Several factors have been identified as the reason for the decline in groundnut production in Nigeria such as drought, rosette virus, general neglect of agriculture due to oil boom, and lack of organized input. However, the CDA in collaboration with International Crops Research Institute for Semi-Arid Tropics (ICRISAT), Zaria, and Institute of Agricultural Research (IAR), sponsored by Bill and Melinda Gates Foundation took the challenge to revive the production of groundnut by providing new improved seeds to farmers for sustainable production under the AVISA Project.
According to the Director of CDA, Professor Jibrin Muhammad Jibrin, the new seed varieties are drought resistant and if properly used, will help Nigeria, and by extension, Africa, to achieve food sufficiency.
“The seeds are pests and diseases resistant, grow early and lead to bumper harvests. If these seed varieties are used, farmers have the potential of yielding bigger harvests from the same lands they are using the traditional seed varieties. The groundnut we developed for instance has the dual purpose of more crop yield and bigger leaves that could be used as animal feed,” Professor Jibrin added.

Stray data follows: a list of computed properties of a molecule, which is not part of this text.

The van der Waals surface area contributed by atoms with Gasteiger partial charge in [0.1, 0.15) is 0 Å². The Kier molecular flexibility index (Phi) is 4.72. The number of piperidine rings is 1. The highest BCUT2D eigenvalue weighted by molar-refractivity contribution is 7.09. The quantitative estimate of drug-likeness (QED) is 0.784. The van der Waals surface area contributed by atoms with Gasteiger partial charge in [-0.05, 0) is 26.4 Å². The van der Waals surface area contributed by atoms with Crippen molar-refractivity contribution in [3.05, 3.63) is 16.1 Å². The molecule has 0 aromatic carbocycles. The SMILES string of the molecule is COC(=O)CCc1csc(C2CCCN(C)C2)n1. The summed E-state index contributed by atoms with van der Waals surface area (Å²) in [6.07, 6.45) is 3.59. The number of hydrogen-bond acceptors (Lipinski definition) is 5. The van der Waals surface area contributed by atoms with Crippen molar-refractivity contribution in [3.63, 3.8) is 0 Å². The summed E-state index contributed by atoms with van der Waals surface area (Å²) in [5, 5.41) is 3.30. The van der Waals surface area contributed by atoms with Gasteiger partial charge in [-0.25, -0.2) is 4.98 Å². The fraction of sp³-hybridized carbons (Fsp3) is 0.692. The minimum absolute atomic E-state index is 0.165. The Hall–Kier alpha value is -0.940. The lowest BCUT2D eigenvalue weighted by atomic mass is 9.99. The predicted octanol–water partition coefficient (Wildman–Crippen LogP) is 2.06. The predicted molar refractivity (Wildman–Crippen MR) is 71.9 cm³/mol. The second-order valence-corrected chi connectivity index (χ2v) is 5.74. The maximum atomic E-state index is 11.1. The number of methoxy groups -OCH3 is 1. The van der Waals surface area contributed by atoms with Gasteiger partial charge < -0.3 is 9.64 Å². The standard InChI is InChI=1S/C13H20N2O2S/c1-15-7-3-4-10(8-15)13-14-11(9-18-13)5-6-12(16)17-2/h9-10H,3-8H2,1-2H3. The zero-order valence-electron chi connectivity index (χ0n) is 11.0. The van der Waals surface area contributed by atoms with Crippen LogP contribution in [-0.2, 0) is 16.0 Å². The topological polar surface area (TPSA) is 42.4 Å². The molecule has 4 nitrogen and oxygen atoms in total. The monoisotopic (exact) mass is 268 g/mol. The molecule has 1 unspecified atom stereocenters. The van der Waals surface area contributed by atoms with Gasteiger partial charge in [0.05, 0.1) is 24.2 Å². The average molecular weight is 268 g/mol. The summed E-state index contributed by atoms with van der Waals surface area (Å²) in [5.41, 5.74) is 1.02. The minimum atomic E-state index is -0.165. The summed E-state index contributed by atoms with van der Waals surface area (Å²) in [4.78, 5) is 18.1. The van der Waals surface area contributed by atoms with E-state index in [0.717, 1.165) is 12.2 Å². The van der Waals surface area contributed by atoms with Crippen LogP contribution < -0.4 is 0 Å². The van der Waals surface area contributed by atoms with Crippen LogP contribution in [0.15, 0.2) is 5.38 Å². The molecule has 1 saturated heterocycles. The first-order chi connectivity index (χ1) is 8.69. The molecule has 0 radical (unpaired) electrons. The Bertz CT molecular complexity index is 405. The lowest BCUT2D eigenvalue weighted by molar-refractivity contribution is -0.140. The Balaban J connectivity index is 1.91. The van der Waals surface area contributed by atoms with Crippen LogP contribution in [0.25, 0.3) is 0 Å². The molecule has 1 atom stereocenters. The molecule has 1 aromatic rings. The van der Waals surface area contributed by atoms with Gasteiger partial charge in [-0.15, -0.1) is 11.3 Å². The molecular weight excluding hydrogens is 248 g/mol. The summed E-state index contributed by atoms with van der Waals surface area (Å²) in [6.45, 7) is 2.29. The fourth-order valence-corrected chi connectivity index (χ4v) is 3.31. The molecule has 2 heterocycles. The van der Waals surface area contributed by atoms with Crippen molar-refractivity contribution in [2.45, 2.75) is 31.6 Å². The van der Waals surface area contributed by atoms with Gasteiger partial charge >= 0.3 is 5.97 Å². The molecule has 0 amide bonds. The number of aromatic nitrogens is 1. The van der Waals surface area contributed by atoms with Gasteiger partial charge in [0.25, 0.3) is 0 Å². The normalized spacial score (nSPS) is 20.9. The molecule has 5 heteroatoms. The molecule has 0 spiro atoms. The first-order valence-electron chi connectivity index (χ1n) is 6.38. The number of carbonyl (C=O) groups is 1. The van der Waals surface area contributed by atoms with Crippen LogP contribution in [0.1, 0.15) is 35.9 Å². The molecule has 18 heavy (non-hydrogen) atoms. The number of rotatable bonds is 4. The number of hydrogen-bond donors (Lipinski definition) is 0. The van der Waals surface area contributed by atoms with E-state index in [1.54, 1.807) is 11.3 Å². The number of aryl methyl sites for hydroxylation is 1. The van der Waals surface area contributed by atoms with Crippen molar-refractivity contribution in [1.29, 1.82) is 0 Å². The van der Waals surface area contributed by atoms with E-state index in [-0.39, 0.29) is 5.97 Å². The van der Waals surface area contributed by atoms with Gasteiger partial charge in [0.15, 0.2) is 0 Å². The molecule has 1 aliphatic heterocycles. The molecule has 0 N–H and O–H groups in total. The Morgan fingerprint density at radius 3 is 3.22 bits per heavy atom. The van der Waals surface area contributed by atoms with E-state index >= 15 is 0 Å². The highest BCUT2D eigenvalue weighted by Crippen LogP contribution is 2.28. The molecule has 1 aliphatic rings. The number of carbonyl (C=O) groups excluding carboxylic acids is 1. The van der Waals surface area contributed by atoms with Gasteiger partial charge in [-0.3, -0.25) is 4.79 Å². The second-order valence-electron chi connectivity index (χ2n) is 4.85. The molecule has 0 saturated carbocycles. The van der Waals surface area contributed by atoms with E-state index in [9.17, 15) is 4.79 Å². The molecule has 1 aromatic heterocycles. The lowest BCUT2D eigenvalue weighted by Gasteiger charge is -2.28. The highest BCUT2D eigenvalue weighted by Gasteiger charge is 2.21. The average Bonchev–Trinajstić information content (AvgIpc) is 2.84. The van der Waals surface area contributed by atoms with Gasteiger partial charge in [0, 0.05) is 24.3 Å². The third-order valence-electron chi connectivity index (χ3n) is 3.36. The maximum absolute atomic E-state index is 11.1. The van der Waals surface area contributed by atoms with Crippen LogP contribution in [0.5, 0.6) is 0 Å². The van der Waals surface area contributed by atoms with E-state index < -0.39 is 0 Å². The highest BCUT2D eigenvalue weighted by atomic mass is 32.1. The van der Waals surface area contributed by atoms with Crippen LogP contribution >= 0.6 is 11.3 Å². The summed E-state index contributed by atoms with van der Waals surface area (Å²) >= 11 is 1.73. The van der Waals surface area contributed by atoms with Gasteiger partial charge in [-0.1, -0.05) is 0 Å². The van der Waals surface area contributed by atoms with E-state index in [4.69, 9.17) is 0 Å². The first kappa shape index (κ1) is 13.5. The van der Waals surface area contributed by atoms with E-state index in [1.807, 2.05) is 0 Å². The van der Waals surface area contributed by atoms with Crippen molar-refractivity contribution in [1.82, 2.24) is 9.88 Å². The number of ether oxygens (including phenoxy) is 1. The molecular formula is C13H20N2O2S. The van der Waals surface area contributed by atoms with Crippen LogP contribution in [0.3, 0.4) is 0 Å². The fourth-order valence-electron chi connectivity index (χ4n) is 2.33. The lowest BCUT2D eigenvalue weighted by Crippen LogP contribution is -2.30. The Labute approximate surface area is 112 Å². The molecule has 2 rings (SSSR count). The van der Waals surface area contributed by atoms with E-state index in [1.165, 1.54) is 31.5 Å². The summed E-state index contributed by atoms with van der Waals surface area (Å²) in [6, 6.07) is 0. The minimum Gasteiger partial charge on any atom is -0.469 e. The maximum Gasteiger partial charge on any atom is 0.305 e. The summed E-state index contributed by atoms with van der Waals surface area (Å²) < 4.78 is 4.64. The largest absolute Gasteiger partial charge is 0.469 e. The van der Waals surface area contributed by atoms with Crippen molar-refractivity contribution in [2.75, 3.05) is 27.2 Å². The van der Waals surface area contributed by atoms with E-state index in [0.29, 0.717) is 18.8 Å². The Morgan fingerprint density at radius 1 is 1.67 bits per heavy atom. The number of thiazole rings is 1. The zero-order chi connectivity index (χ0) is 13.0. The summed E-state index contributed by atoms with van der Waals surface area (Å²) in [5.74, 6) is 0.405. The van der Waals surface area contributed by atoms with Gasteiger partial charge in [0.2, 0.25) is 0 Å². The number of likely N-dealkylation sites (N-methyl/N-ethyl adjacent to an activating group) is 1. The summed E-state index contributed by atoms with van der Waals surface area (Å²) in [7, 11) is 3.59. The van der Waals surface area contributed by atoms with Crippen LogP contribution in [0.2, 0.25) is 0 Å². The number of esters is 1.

The centre director, Prof. Jibrin M. Jibrin stated that “the centre has already adopted about 22 communities from the university’s neighborhood as models for testing the new seeds.” The Principal Investigator of the Project, Professor Sanusi Gaya Mohammed, in his remarks, said that through their research process, they screen the seeds and come up with those that will be given to seed companies to multiply their production for farmers use.
Professor Mohammed, the Deputy Director of Training at CDA, mentioned that apart from groundnut seeds, the CDA has been supporting the farmers with cowpea, beans, and millet seeds which have significantly improved their yields.
On her part, the Deputy Director, Outreach and Publications, Professor Amina Mustapha, said that the AVISA Project is one of many outreach programmes the centre runs, alongside collaborations with many partners in Nigeria and around the world.
Prof. Mustapha said that the CDA has been engaging its 22 adopted companies with modern agricultural farming methods, empowerment of improved seeds, as well as skills and training that improve their production and expand their awareness. She said the centre would continue to give emphasis to its outreach activities.
The Country Director of ICRISAT, Dr. Hakeem Ajeigbe urged the farmers to critically look at the seeds in order to give their feedback to the researchers. He said it would really benefit the research activities.